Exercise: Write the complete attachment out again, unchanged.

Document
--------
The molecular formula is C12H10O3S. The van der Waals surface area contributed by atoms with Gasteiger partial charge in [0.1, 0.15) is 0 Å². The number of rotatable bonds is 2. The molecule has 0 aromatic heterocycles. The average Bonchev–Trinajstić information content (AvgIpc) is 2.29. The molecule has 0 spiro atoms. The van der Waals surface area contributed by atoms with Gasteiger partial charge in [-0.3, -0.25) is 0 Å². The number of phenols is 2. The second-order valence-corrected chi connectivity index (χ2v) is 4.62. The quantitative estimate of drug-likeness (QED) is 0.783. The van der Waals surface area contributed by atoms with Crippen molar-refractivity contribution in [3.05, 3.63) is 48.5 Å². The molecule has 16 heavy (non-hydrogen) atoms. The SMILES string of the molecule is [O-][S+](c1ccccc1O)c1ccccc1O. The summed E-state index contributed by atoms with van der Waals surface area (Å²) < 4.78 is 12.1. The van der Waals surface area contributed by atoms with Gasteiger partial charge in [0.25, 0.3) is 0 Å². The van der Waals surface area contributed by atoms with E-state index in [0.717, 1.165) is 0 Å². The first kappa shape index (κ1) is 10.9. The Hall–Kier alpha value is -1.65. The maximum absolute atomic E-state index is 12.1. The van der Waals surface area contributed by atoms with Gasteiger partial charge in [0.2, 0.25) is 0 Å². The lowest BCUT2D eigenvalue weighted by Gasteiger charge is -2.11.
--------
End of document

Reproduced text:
The molecular formula is C12H10O3S. The van der Waals surface area contributed by atoms with Gasteiger partial charge in [0.1, 0.15) is 0 Å². The number of rotatable bonds is 2. The molecule has 0 aromatic heterocycles. The average Bonchev–Trinajstić information content (AvgIpc) is 2.29. The molecule has 0 spiro atoms. The van der Waals surface area contributed by atoms with Gasteiger partial charge in [-0.3, -0.25) is 0 Å². The number of phenols is 2. The second-order valence-corrected chi connectivity index (χ2v) is 4.62. The quantitative estimate of drug-likeness (QED) is 0.783. The van der Waals surface area contributed by atoms with Crippen molar-refractivity contribution in [3.05, 3.63) is 48.5 Å². The molecule has 16 heavy (non-hydrogen) atoms. The SMILES string of the molecule is [O-][S+](c1ccccc1O)c1ccccc1O. The summed E-state index contributed by atoms with van der Waals surface area (Å²) < 4.78 is 12.1. The van der Waals surface area contributed by atoms with Gasteiger partial charge in [0.25, 0.3) is 0 Å². The van der Waals surface area contributed by atoms with E-state index in [0.717, 1.165) is 0 Å². The first kappa shape index (κ1) is 10.9. The Hall–Kier alpha value is -1.65. The maximum absolute atomic E-state index is 12.1. The van der Waals surface area contributed by atoms with Gasteiger partial charge in [0.2, 0.25) is 0 Å². The lowest BCUT2D eigenvalue weighted by Gasteiger charge is -2.11.